Converting the Post-Christian World

If you want an example of the rise of the unaffiliated, look no further than many of the traditionally Catholic families in the US. Many of you probably have siblings or cousins who are baptized but not practicing the faith. This is not unusual for the US is rapidly becoming post-Christian, assuming it was Christian in the first place.


Part of the reason for the drop in practicing the faith in the US is that American Catholicism was very much a cultural phenomenon before the 1960s, enforced by institutions that, in many ways, shaped people’s lives. If you happened to be born into a Catholic family, the likelihood that you would be practicing the faith was very high. But once there was an institutional change or institutions no longer upheld Catholicism or any Christianity in general, the practice of the faith greatly declined. This is rather obvious. Institutions shape us. When they change, the faith will only endure if people are intentionally practicing it.

In the West, the Church was, in many different forms, allied to political institutions. Most people want to be seen in society as good members of the community. Such a societal advantage was conducive to people practicing the faith. The Church’s close proximity to political influence has been labeled the “Constantinian Bargain.” Its downside is that once the institution takes away its support of the faith, the practice of the faith begins to sharply decline. But the demise of conventional Catholicism has the promise of encouraging a Catholicism in which intentional discipleship is encouraged.


My grandmothers still attend Mass, if they are able, but, for the most part, their children and grandchildren do not. My grandmothers grew up in the “Constantinian Bargain” when not attending Mass or getting married in the parish could have dire social consequences. The parish was very much the heart of the neighborhood in mid-century Chicago, and having a bad standing in the parish could mean social isolation. It is different today when practicing the faith often means social isolation.


Now that my grandmothers see their grandchildren not getting married in the Church and their great-grandchildren not being baptized, they start to wonder why the faith has not been handed on. They probably assumed it would be handed on automatically. But it wasn’t.

Both sides of my family would probably identify as Catholics on surveys, but I am not sure what being “Catholic” means to them. This is not meant as a judgment, but their worldview is mostly secular. I would not be surprised if they did not know who the pope is, but I am almost certain that they could name most of Bill Murray's movies.


I’m sure my family is like many other families in America. In such a crisis, the pressing concern is what to do about it. But perhaps that is not where we should begin. A better place to start would be with understanding—understanding not only the unaffiliated and their culture but also understanding the Gospel.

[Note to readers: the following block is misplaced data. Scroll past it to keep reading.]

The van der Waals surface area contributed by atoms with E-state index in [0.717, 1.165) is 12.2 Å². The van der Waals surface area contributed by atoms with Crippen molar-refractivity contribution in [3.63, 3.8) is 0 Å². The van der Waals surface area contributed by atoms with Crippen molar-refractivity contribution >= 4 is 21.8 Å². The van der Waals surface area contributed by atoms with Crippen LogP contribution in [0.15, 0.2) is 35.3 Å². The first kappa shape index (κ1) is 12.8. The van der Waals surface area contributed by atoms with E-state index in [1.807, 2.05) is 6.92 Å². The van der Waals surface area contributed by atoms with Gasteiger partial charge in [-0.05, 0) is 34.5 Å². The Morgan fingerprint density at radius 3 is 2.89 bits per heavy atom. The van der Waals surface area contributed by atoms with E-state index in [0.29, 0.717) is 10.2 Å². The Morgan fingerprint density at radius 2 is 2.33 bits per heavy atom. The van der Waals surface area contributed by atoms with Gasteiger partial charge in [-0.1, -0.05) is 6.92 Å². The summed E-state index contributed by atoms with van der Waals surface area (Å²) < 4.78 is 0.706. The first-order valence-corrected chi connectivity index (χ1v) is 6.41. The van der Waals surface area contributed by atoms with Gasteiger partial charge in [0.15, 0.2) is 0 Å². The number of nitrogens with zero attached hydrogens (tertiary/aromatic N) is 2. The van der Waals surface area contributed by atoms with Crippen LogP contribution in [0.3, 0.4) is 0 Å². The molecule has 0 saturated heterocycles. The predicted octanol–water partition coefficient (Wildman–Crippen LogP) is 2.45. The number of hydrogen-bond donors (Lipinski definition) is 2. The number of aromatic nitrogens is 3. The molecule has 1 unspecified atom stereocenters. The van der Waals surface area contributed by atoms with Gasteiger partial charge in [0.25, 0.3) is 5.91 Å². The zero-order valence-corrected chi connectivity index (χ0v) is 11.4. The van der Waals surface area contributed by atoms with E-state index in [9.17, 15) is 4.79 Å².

The Gospel is not a relic of the past. Jesus Christ is alive today, and each human being cannot suppress his or her restlessness to hear his voice and rest in his love. Immerse yourself in the life of the Church, the life of Christ sacramentally communicated through his Bride. By doing so, you will become a witness to the splendor of the Lord. In Augustine’s little instructional book on catechesis, he instructs catechists to make sure the catechumens know that they have been loved first (vd. 1 Jn. 4:19). Most of the time, people do not turn to Christ and practice the faith because they have not encountered the love of Christ in his Church. Very often the unaffiliated have not associated Catholicism with happiness, so they turn to what they think will make them finally happy. But we know that final happiness lies in the fullness of God revealed in Christ. In contemplating his face, do we participate in the joyful, happy vision. We know this because we have allowed ourselves like St. Matthew to be transfixed and summoned by the gaze of Christ. Our resistance to God's love has been broken, and now we are absorbed in his grace.


In graduate school, one of my favorite teachers was a priest of the Fraternity of St. Charles Borromeo, a priestly order serving Fr. Luigi Giussani's Communio et Liberatione. In his class on the Gospel of St. John, this priest stressed the gaze of Christ. Repeatedly in the Gospel, it says that Christ looked upon a person with love and that was enough for discipleship. Christ, like God vivifying Adam, vivifies the old Adam through his loving gaze, bringing Adam into the life of the New Adam who now partakes in the love of God. Ask for the grace to embody that same gaze of Christ so that when you encounter your fallen-away Catholic brothers and sisters, they may see the life of Christ, the happy life, in you. Trust me, they will see the spark of the divine and that will compel them to make a choice. I am convinced that this is what John Paul II meant by the New Evangelization. It is the good news that comes through encounter. Are you willing to let the Holy Spirit do his work and make you an icon of Christ? Ask and he will get to work.